NEW WILMINGTON, Pa.-- A Westminster College biochemistry major completed an in-person National Science Foundation (NSF)-funded summer research internship at Duquesne University in Pittsburgh, giving her an important high-level hands-on learning experience.
Senior Nicole Mackenstein of Ellwood City, Pa., participated in a 10-week NSF-funded Research Experience for Undergraduates (REU) program, which supports active research participation by undergraduate students. During Mackenstein’s internship, she researched various biophysical characterization methods to compare stability of different histone mRNA degradation intermediates—a crucial process that allows the cell to properly package DNA. Her focus was on the trimmed, uridylated and histone mRNA intermediates, allowing her to better understand the mechanism that takes place.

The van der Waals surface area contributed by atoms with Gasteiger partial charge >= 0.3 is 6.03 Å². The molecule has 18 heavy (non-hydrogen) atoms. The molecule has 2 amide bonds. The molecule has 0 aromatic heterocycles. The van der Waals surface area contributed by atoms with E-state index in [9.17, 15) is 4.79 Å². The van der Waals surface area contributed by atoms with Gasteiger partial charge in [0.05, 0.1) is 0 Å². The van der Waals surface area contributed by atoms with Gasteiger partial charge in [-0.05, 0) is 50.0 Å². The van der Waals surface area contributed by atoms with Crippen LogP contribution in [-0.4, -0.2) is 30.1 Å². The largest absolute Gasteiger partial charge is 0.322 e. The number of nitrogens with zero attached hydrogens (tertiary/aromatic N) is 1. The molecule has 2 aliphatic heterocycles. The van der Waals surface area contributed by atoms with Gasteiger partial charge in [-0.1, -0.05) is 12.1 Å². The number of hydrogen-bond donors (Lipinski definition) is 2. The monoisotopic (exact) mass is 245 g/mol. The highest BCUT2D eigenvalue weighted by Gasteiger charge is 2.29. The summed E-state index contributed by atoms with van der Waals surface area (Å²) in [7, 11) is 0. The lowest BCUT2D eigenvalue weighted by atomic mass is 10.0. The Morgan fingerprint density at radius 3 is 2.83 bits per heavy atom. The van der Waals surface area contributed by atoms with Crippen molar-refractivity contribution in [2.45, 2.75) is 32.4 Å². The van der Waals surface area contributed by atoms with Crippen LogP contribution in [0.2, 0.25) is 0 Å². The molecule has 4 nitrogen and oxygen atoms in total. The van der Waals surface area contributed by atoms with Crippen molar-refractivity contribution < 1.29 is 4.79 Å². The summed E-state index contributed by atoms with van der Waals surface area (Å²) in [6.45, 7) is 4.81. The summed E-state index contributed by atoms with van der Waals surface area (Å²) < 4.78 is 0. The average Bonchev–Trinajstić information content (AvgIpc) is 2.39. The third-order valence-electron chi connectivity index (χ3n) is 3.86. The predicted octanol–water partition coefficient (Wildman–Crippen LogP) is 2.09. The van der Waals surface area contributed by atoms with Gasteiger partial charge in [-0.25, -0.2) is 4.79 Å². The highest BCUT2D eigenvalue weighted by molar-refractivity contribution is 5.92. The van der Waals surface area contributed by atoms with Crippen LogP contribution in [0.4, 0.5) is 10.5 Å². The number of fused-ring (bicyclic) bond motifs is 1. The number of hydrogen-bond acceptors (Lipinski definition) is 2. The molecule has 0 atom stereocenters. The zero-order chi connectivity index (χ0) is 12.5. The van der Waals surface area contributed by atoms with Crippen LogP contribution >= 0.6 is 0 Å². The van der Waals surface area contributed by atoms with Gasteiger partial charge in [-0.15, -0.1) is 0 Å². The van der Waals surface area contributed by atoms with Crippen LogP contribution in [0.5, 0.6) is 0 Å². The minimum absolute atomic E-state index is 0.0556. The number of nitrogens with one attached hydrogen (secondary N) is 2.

Alongside her mentor Dr. Rita Mihailescu, chair and professor of the Bayer School of Natural and Environmental Sciences, Mackenstein conducted many quenching experiments to quantify binding of proteins to the stem loop that occurs within the ternary complex. They also used multiple native gel shifts to show conformations and binding between all the intermediates.
This was Mackenstein’s second summer participating in an REU program at Duquesne University. In summer 2020, she participated remotely in the program, during which she modeled the surface and potential surface reactions of the SARS-CoV-2 virus, otherwise known as the coronavirus strain that causes COVID-19.
“Last summer I was able to work computationally, but to actually work in-person was really special,” said Mackenstien.
To wrap up her internship, Mackenstein was given the opportunity to present her research at the University of Michigan and at Duquesne University.
“My biggest takeaway was finding my passion for research,” said Mackenstein. “I highly recommend this program, especially if you are hesitatant on doing research.”
After graduation Mackenstein plans to pursue a Ph.D.